I read quite a lot about the situation in the Middle East, and the one thing that always makes me despair is the situation with refugees and displaced people; the UNHCR (the refugee arm of the UN) provide as much care as they can for an incredible 11.7 million refugees around the world, and half of these are children. Children who have lost everything; one or both parents, their siblings, their homes, their posessions.... childhood is supposed to be a carefree, magical time full of smiles and laughter, learning and play, but that's not the case for so many, and as a parent, this is something I find hard to deal with.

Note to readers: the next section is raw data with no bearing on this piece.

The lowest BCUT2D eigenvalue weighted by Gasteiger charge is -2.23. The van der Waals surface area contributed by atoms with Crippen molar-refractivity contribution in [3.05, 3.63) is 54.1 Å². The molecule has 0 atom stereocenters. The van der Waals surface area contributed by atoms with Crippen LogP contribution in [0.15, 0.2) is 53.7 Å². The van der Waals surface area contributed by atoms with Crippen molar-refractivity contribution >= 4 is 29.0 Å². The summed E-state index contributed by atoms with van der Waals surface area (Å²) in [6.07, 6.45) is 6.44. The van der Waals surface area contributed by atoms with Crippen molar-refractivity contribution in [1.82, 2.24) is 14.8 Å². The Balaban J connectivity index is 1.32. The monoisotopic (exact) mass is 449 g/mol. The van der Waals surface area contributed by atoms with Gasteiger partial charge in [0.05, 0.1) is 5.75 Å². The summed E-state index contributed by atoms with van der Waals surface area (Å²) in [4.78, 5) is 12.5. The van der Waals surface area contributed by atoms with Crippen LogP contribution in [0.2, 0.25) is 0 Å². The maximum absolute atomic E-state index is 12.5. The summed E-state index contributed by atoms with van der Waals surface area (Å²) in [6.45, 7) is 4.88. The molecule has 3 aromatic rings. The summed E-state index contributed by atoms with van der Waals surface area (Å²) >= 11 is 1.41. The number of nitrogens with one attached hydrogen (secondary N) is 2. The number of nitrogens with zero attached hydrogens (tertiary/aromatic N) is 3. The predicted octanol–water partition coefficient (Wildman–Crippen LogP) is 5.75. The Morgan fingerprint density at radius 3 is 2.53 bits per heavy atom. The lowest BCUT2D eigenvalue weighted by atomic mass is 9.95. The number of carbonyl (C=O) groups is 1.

Many refugees are forced to live in camps which have no power whatsoever, which means that once it's dark, it's dark until the next day. No streetlights, no lamps, nothing - so simple tasks that we take for granted like reading, writing, playing games and even going to the toilet all become virtually impossible. One solution is solar lights, which allow people to carry on with their daily lives once the sun goes down; they can socialise, cook and study easily, and feel safer and more secure in and around the camps. The UNHCR and IKEA Foundation have teamed up on the #brighterlives4refugees campaign, which aims to provide refugee camps with sustainable lighting, subsequently improving quality of life for millions of displaced people across the world. Between now and March 28th, for every LED bulb sold (they're really fantastic - they use 85% less energy than a usual light bulb and can last up to twenty years!), the IKEA Foundation will donate one euro to help light refugee camps - so by simply switching from your usual light bulbs you can contribute to energy conservation AND improving peoples lives - pretty great, huh? The campaign was run for the first time during the same period last year, and a total of around 7.7 million euros had been raised by the last day.